A local resident reveals the real reason why their roads are wider than in other parts of Japan.
It has often been said there are no stupid questionsand no one knows that better than our Japanese-speaking reporter Seiji Nakazawa. His inquisitive mind led him to question chefs about serving katsudon in police interrogation rooms and to probe telemarketers where they obtained his personal information, and this desire to find out exactly why things are the way they are is part of what makes him a good reporter.
So when he was in Hokkaido recently, playing a concert with his band in Asahikawa, Seiji’s inquisitive mind began to spin at the sight of the roads. You see, in Asahikawa and in the capital of Hokkaido, Sapporo, the roads are wide and some are even three or four lanes.
Wide roads make large cities appear larger, but this is true not only in central areas – in quieter areas where there would normally be only one lane each way in most mainland cities, you can find two-lane roads or roads with extra wide shoulders.
▼ There are even large sidewalks for that! It’s a luxury for Seiji, who grew up in Osaka and lives in Tokyo, two cities where sidewalks off main streets are rare.
Putting two and two together, Seiji simply concluded that the larger than usual roads were due to the fact that Hokkaido, Japan’s largest prefecture, has more land available. However, the reporter in him wanted to get to the bottom of the mystery, so he decided to ask a local, and when he heard their answer, it all made sense.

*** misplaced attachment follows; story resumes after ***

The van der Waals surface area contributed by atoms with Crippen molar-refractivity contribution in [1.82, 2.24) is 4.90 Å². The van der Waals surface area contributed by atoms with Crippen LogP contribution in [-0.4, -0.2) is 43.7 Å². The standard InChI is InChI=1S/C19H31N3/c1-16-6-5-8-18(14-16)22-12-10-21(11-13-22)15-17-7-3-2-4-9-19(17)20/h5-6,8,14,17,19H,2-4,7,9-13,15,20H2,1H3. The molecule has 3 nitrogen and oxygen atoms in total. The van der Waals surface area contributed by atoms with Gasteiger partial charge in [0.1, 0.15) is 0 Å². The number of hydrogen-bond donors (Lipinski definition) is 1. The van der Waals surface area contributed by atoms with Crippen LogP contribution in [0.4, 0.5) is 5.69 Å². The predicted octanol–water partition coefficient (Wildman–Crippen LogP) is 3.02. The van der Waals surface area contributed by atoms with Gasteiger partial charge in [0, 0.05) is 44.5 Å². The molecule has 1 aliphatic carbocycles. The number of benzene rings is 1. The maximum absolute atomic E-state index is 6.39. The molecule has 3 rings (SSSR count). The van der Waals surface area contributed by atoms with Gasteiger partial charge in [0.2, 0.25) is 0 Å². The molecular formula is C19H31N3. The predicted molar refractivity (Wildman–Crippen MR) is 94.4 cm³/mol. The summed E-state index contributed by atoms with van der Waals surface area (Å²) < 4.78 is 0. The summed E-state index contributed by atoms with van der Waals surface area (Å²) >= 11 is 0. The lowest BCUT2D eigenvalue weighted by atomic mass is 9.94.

The reason the roads in Hokkaido are so wide is…
▼ “In winter, one lane becomes unusable due to snow removal.”
“Of course!” Seiji thought as soon as he heard this answer from the local. He suddenly remembered that when he was driving to Hokkaido in the winter, the roads seemed crowded with walls of snow on both sides.
Hokkaido is known for its heavy snowfall, so extra space would be needed in winter to clear the way for traffic, and while he assumed these piles of snow had accumulated on the sidewalks, it made sense for them to sit on the alley.
While people in the snowy areas might have guessed the reason Hokkaido’s roads are so wide, it was a revelation for our city. This just goes to show that you should never be ashamed to ask questions, no matter how silly they may seem. There’s a good chance it will open your eyes to new insights, and if you ask the right people, it might even lead you to some amazing finds!